Chilhuacle Amarillo Pepper seed- Capsicum annuum
- Chilhuacle Amarillo-(Capsicum annuum)-This is a variety from Oaxaca, Mexico
There are two other varieties in that region that have a similar name. These three peppers make up the heart and soul of Oaxacan cooking especially when making Mole dishes. The Chilhuacle chiles should be roasted and peeled first as the outer skin can be a little tough. The Chilhuacle Amarillo has a very sweet citrus like flavor with smoky undertones. The fruit grows about an inch in diameter and 6 inches long. It ripens from green to orange yellow. The heat level is close to a Jalapeno. They are good for stuffing but roast and peel first. Also make a fantastic pepper powder! The Chilhuacle Amarillo chile plants grow up to 4 feet tall.
Peppers, like tomatoes, grow in well-drained fertile soil. Almost all peppers have the same requirements for successful growth. Plant them in good, well-drained, fertile soil – and make sure they get lots of sunlight and a good inch of water per week. In many ways, they mimic the same requirements needed for growing great tomatoes.
Sow seeds indoors ¼" deep. Peppers germinate best in warm soil, so gentle bottom heat may be helpful until seedlings emerge. Wait to transplant outdoors until soil is warm.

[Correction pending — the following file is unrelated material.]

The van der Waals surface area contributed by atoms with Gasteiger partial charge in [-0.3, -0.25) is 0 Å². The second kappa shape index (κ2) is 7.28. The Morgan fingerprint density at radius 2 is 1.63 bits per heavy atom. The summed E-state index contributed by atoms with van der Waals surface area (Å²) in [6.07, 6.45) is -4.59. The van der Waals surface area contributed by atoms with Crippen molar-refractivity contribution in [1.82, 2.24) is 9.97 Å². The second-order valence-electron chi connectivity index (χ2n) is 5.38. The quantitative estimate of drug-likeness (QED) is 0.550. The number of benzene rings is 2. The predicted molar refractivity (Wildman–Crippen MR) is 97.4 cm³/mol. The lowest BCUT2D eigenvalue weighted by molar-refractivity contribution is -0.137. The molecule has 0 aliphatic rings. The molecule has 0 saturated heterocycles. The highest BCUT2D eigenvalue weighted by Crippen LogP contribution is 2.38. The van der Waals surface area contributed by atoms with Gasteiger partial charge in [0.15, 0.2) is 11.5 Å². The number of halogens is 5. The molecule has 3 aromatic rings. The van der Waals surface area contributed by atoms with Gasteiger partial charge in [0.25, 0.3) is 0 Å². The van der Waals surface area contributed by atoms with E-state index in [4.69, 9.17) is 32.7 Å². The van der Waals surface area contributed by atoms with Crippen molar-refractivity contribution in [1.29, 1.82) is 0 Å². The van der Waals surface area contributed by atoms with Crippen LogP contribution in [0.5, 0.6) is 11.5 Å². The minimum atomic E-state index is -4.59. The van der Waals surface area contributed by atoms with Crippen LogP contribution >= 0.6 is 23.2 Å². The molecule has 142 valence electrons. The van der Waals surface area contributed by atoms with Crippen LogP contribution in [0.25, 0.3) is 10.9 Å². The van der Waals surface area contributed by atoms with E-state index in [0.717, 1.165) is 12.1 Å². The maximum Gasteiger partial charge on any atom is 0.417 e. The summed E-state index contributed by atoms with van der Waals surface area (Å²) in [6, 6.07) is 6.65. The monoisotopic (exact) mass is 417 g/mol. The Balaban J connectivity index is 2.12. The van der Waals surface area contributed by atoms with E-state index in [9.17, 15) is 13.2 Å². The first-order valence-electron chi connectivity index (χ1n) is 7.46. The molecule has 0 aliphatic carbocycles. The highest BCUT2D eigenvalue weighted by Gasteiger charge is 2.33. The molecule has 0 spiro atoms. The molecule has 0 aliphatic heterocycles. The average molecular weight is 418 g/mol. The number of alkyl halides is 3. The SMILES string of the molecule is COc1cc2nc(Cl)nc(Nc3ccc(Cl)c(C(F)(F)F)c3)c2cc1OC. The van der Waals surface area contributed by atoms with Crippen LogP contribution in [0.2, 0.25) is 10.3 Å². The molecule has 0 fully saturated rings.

Peppers, like tomatoes, grow in well-drained fertile soil
Almost all peppers have the same requirements for successful growth. Plant them in good, well-drained, fertile soil – and make sure they get lots of sunlight and a good inch of water per week. In many ways, they mimic the same requirements needed for growing great tomatoes.
At Planting Time:
We plant all of our peppers with a good shovel full of compost in the planting hole, and then give them a good dose of compost tea every few weeks for the first 6 weeks of growth. We also mulch around each of our pepper plants with a good 1 to 2″ thick layer of compost.
All pepper varieties are Heirloom and/or OP(Open Pollinated.) and Organically Grown
Peppers often like to take their sweet time germinating. They can be up in a week, and some will take almost a month. Even with paper towel germination testing, they can take long. I am not sure why, but it is a normal occurrence. So plan and make sure you start them early enough! Also, remember they like heat to germinate so make sure you have a heating mat or something to keep the soil warm. Placing them up on top of the fridge often works too since it is normally warmer up there.
Peppers do very well grown in pots.
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